Thursday, January 2, 2020

Put the Boot In: The High Numbers/The Who - October 20, 1964 - No Tellin' What We Might Do

Are you a Mod or a Rocker? That is the question posed by the the ‘rock room’ today. Now playing, I have a recording that started to circulate in 2005 on a CD called The High Numbers –Live 1964 by famous Japanese bootleg label ‘Yellow Dog’. The performance featured on this silver disc is by none other than ‘The Who’, at the Railway Hotel and Lounge located in Wealdstone, UK on October 20, 1964. The Railway was run by Pete's college roommate Richard Barnes and was nothing more than a basement pub. Less than a couple of weeks from this evening the band would become the ‘Who’ but for this concert they were still known as the ‘High Numbers’, an exciting Mod cover band. Earlier in the month the band would audition at Abbey Road Studios for EMI but walk away with the knowledge that they required more original numbers in order to stir up interest. In November, ‘The Who’ would record the Pete Townsend original “I Can’t Explain” and in January of 1965, the song about an amphetamine teen trying to properly express his love would start a large career ascent for the newly christened ‘Who’. This recording is a welcome window into the formative days of one of the world’s greatest rock and roll bands.

Back to the recording the ‘rock room’ is focused on, the Railway Hotel featured a number of early Who performances like the one here, as well as some stunning black and white footage which was recently unearthed and shot just a couple of months before the performance on October 20th.The eleven tracks available on the Yellow Dog boot are from a more than adequate soundboard recording (or possibly a close audience document), with what sounds like some brief losses of fidelity and unfortunate cuts and missing music to the original source. But for the most part all of the levels are balanced and the band is audible. Moon and Entwistle are giants. The rhythm section is the focus on this tape as both Ox and Moon slam around triumphantly like a bunch of furniture dropped down a flight of steps. Daltrey has yet to find his voice, and still uses his best blues man aesthetic, eliciting guttural growls and moans that sometimes border on the comedic. Townsend blends in at some points in time, but by the conclusion you can feel the exploration in his fingers and the land mines in his mind. Only a month prior to this show is reportedly when PT first demolished his guitar (on accident) at the Railway, but by the conclusion of this show, I feel that his Rickenbacker was probably lying in a smoldering heap. The band’s eventual world domination is tangible on this recording.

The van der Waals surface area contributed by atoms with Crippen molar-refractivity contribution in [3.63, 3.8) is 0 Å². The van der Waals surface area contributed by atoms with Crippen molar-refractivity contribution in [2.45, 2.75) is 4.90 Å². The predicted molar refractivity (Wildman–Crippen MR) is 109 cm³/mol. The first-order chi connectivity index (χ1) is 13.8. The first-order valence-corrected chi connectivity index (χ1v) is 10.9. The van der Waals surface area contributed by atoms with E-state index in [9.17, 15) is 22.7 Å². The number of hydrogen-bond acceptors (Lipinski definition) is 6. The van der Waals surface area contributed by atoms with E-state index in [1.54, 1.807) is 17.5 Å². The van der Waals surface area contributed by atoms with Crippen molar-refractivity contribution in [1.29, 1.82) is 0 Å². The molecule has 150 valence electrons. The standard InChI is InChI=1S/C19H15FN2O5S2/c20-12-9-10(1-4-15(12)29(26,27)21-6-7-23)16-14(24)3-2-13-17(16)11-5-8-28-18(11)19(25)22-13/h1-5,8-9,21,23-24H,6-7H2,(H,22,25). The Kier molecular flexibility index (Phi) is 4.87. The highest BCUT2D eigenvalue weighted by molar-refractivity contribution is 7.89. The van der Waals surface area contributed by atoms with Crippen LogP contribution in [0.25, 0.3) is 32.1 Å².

The tape begins with the first of three versions (all cut) of “I Got Dance to Keep from Crying”, a groovy soul number by the “Miracles”. Moon begins things with a rotund drum introduction to which the band falls in behind. A swinging cover, the band grooves triumphantly featuring collaborative vocals and brisk playing. The band’s feels like a dance hall band here, but as the recording escalates the hallmarks of the ‘Who’ begin to surface.
What follows next is an explosive instrumental snippet of the ‘Kinks’, “You Really Got Me” which had been released in the UK as a single in August. While only a short clip, shades of the later ‘Who’ appear in this sludgy cover version. Moon and Entwistle join in giant lock step as the band plays with the syncopation of the famous rock lick. Moon sprays volatile ordnance from his kit in between the riffs which the boys slow down for musical effectiveness.

A major highlight of later Who performances and especially from the Live at Leeds era is the Mose Allison tune, “Young Man Blues”. Here, in its infantile state, Townsend uses a crisp Rickenbacker tone and Moon plays a calypso groove while tapping on the bell of his ride cymbal. While the intent remains the same, later Who readings would soak the song in petrol, whereas here it simmers with a danceable groove. Yet to be cracked open, the song stays true to Allison’s vision.
While listening to this concert, I am reminded of early ‘Levon and the Hawks’ concerts where in spite of their later metamorphosis, in their formative stages they were more or less a dance band, cutting their teeth on the music they loved. All the while leaving their future finger prints on the musical glass. No more is this relevant than the band’s destructive rendition of the famed Booker T and the MG’s single “Green Onions”.  While only another short reading, here the band lay big thick brush stroke of power chords and fuzz. Townsend plays some strangled notes buried in earthy distortion while also lending a formative expression of his famous serrated tremolo. In October of 1964, the power of the early ‘Who’ was definitely an alien thing to the music world.

On the Yellow Dog bootleg there are a few repeats with the next song being another rendition of the opening “I Gotta Dance to Keep from Crying”. This one begins with a stage whistle and some dialog.  I will make the assumption that there were multiple sets played on this evening hence the blended tracks and missing music. Again, an additional instrumental of “You Really Got Me” follows, this one has Daltrey blowing some mean harp while the band slams the Davies lick repeatedly and dynamically against the wall. Another unfortunate cut places us in the middle of a third performance of “I Gotta Dance to Keep from Crying”. This time Moon does circles around his tom-tom’s while Daltrey groans in bluesy colors. An additional cut places us further in the song and finds Daltrey and Entwistle doing a call and response of, ‘a little bit higher’ while Moon cooks behind them.